A look at current and future CEE superclans: how do old and new money co-exist in Central and Eastern Europe?
The historical context
The history of capitalism in Central and Eastern Europe differs significantly due to the rupture created by the communist period. As in most countries of the world, capitalism developed in the late 1800s and early 1900s. Whether it was the Russian institution of serfdom, the high rate of illiteracy in places like Spain, legal bans in China or elsewhere, a lot of that turned out to be speed bumps rather than insurmountable barriers to capitalism. So too in Central and Eastern Europe, where capitalism took hold despite a predominantly agrarian and illiterate society – and flourished.
With the arrival of communism, the cultural, legal and institutional development of capitalism froze deeply and much of the aforementioned capital was duly expropriated. Communism itself did in fact produce some successes and, by pushing for mass education, urbanization and health care, created, somewhat counterintuitively, many of the forces that would enable Eastern Europe in the 1990s and 2000s to engage in fairly high economic growth rates. .
However, Communism also turned out to be nothing more than a “red wash” of feudal structures and customs, simply replacing the old nobility and “old money” with a self-proclaimed nobility that reduced even the positive, growth-promoting aspects of socialism and Marxist thought to the extreme “slave morality” and brutal authoritarianism of a system that cannot tell the difference between humans and cattle. The effect of 40 years of inoculating the extreme version of what Samuel Huntington has called a “development resistant culture” has been that, of the seven societal values that RAND has identified as key to national success, to know
1. National ambition and will,
2. Unified national identity,
3. Shared opportunity,
4. An active state,
5. Effective institutions,
6. A society that learns and adapts, and
7. Competitive diversity and pluralism,
much of Eastern Europe started in the 1990s with its exact opposite. The transition to capitalism has often been rather chaotic, making trust and capital scarce. A savings crisis and years of deep stagflation have helped neither.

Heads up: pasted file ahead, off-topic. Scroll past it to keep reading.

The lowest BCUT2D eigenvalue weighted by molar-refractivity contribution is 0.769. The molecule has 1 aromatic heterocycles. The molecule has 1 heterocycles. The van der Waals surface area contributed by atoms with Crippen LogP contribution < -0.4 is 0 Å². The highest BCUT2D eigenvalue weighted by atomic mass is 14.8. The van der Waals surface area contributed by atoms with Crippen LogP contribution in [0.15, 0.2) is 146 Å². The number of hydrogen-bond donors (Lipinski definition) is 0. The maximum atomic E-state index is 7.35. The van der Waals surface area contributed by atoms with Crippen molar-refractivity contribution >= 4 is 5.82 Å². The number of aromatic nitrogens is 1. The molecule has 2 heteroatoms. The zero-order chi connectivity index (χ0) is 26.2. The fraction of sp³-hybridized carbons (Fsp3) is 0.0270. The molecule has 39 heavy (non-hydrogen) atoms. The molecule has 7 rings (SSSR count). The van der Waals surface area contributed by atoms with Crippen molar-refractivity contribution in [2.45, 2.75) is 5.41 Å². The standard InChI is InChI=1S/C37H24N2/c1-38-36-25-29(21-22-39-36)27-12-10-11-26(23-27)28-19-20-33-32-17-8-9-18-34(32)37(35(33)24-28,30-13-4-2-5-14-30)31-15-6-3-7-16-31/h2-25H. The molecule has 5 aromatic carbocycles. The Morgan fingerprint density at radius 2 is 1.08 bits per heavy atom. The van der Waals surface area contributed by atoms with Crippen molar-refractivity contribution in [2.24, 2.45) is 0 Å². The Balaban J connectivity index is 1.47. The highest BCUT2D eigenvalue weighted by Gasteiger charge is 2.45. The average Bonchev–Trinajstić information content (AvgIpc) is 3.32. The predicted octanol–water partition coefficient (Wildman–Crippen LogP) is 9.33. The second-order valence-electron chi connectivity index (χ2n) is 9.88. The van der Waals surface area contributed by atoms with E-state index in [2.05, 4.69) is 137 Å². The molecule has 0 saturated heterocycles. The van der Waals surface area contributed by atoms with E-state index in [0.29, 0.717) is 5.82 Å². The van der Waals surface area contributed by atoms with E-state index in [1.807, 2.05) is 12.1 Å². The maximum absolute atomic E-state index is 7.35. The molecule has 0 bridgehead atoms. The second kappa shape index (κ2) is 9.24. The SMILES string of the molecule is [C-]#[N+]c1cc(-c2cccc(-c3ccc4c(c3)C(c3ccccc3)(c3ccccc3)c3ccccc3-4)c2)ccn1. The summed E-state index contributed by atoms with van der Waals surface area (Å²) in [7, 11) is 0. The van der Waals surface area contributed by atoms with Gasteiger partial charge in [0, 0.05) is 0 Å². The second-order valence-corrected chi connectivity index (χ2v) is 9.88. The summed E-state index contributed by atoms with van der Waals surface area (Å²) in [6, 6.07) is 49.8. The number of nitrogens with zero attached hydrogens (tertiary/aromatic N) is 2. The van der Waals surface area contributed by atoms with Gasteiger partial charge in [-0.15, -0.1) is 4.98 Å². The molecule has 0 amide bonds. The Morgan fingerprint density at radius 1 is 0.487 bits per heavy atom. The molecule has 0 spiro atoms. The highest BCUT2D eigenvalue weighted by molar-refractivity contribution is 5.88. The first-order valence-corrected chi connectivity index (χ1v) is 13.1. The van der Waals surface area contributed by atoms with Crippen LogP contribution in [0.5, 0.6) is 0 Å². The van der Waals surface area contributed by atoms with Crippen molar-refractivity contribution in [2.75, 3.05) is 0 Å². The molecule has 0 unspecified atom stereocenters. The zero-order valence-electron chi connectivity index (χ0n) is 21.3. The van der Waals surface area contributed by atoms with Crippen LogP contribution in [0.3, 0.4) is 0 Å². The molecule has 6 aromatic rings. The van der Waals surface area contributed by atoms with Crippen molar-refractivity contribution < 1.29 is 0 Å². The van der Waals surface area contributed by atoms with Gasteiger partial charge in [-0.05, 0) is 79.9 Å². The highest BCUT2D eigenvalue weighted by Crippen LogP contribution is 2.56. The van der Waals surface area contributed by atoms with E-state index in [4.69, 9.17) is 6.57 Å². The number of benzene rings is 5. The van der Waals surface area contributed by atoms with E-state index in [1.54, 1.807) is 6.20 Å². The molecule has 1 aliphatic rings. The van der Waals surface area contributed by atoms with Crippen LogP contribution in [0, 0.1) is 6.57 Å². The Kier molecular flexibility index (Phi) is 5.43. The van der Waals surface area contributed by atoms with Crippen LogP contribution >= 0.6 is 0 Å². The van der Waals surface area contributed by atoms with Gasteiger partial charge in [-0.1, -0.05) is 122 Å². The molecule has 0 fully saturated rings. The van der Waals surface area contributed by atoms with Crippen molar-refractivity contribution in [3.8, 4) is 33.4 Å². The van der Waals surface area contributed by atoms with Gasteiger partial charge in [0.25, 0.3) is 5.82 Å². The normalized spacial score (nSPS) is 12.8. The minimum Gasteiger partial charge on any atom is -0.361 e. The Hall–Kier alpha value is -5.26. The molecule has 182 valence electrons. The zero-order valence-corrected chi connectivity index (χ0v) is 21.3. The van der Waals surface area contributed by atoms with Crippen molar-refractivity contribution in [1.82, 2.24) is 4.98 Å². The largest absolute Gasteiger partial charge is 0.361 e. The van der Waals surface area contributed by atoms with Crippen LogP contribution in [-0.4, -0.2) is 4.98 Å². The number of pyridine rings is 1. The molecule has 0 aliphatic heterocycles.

The old background and the old money
From this arose what, in the context of Eastern Europe, is now “old money”, mainly dominated by where scarce capital and scarce confidence could be found, namely:
- the family unit, and
- old intelligence structures that took advantage of networks built during communism.
From these have sprung various private, often family-owned, debt-financed conglomerates that tend to dominate the business landscape. One of the disadvantages of this emerging development has been that many companies in this culture are either domestically oriented or export raw materials or because it is the domestic market where the benefits of credit and relationships are the most efficient, or because they operate in an extractive industry. .
The new context and the new currency
The above would hardly constitute all that is necessary for the healthy development of a business environment or economy. Fortunately, from the 2000s, most economies in Central and Eastern European regions have developed much more heterogeneous trading environments. Specifically, a new generation of export-oriented companies has emerged, largely aided by integration into global supply chains that have repolarized across the globe.
These new ventures helped set in motion what decades of government policy before or after 1990 did not necessarily achieve. Emma Capital in the Czech Republic, eMag in Romania, OTP in Hungary, Qumak in Poland represent this most welcome development in Central and Eastern European capitalism, showing how 100 years of unfortunate events have only delayed the rise of entrepreneurship in Eastern Europe.
Written by Radu Magdin.
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